sleep anxiety Everything You Need to Know about Traumatic Brain Injury blue and green peacock feather

Everything You Need to Know about Traumatic Brain Injury

Traumatic brain injury (TBI) can result from a violent blow or jolt to the head or body, or from an object penetrating the skull. Symptoms may appear immediately, or they may not develop for days or weeks after the injury.

Common signs and symptoms of mild TBI may include:

  • Brief loss of consciousness (a few seconds to minutes)
  • No loss of consciousness, but a state of being dazed, confused, or disoriented
  • Memory or concentration problems
  • Headache
  • Dizziness or loss of balance
  • Nausea or vomiting
  • Sensory problems, such as blurred vision, ringing in the ears, or changes in the ability to smell
  • Sensitivity to light or sound
  • Mood changes or mood swings
  • Fatigue or drowsiness
  • Difficulty sleeping or sleeping more than usual

Moderate to severe TBI can include any of the signs and symptoms of mild injury, as well as the following symptoms that may appear within the first hours to days after a head injury:

  • Loss of consciousness from several minutes to hours
  • Persistent or worsening headache
  • Repeated vomiting or nausea
  • Convulsions or seizures
  • Inability to awaken from sleep
  • Dilation of one or both pupils of the eyes
  • Clear fluids draining from the nose or ears
  • Weakness or numbness in fingers and toes
  • Loss of coordination
  • Profound confusion
  • Agitation, combativeness, or other unusual behavior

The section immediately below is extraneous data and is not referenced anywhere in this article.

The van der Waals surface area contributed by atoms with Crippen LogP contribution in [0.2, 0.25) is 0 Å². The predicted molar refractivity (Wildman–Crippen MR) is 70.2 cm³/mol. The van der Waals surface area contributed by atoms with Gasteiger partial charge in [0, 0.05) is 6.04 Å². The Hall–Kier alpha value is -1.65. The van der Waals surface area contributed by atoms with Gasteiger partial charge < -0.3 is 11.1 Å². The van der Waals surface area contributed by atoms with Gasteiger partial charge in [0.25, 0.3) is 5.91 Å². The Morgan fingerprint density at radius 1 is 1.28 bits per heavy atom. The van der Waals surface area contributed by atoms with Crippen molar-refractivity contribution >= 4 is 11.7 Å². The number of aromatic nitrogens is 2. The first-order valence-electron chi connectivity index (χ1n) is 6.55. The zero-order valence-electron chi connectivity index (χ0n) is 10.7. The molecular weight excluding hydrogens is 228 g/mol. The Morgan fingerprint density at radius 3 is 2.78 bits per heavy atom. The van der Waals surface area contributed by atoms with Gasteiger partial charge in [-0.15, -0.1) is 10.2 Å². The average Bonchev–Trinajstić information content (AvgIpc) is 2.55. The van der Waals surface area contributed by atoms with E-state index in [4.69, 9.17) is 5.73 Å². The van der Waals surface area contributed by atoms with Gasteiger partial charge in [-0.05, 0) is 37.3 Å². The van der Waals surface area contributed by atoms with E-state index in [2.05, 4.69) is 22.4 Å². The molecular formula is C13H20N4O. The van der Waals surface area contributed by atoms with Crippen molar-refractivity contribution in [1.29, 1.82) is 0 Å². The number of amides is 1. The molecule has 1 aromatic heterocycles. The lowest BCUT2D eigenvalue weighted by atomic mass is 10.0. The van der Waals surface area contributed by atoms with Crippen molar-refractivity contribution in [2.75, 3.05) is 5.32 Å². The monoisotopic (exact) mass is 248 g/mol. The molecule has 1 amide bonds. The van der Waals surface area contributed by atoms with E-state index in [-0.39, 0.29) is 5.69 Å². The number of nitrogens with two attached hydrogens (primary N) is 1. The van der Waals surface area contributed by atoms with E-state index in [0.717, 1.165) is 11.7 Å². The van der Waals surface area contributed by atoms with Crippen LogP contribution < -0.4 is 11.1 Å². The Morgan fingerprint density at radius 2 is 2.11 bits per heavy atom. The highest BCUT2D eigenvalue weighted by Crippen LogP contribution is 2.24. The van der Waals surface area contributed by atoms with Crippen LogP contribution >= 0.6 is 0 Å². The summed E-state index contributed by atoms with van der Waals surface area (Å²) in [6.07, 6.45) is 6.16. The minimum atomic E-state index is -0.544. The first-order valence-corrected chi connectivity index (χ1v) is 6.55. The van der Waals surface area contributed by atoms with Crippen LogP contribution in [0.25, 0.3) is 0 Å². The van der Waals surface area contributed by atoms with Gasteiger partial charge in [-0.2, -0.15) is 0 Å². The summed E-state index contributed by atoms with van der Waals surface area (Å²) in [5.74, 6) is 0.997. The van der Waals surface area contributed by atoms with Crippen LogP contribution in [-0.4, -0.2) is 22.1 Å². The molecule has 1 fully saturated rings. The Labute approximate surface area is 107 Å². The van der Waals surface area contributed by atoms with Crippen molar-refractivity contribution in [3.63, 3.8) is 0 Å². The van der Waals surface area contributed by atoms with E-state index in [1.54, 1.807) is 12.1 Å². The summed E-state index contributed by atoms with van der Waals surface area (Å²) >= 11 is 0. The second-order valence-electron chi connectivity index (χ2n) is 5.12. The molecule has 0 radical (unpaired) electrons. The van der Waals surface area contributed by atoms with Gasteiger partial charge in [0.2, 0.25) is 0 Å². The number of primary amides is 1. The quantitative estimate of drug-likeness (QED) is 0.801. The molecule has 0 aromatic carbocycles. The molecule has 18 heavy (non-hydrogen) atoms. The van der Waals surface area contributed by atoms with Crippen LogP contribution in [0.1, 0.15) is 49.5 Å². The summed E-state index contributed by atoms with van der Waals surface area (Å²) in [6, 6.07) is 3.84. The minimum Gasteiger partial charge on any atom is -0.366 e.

• Slurred speech
  • Coma and other disorders of consciousness

It’s important to note that these are general symptoms and everyone’s experience can be different. If you suspect that you or someone else has a TBI, you should seek medical attention immediately. Some traumatic brain injuries have complications that can be life-threatening.

If you suspect that you have a traumatic brain injury (TBI), you should seek medical attention immediately. Time is a critical factor in dealing with TBIs as some symptoms might not manifest immediately but can escalate quickly.

Here’s what you should do:

  1. Call for Emergency Medical Assistance: If you or someone else has sustained a head injury with a change in consciousness, confusion, seizures, repeated vomiting, or any other symptoms listed in the previous response, you should call your local emergency number immediately.
  2. Go to the Hospital: If symptoms are less severe, such as a persistent headache or dizziness, you should still seek medical attention as soon as possible. Don’t try to diagnose a TBI on your own. A healthcare professional should evaluate you.
  3. Contact traumatic brain injury lawyers: If your injury was not your fault, you should seek legal representation right away to see what your rights are.
  4. Follow Your Healthcare Provider’s Advice: If you’re diagnosed with a TBI, follow your doctor’s treatment plan closely. This could include rest, medication, physical therapy, occupational therapy, and other treatments.
  5. Don’t Rush Recovery: The brain needs time to heal. Don’t rush back into daily activities if you’re not ready. This is particularly important when considering returning to work, school, or sports after a TBI.
  6. Look for Changes: Keep an eye on your symptoms and look for any changes. If your symptoms worsen or new symptoms develop, get medical help immediately.
  7. Take Preventive Measures: Once you’ve had a TBI, you may be at risk of having another one. Be sure to take steps to prevent further brain injuries, such as wearing a helmet during high-risk activities and taking care when moving on slippery surfaces.

Remember, a TBI is a serious condition and should not be taken lightly. It’s crucial to take care of your health and seek professional medical help when needed.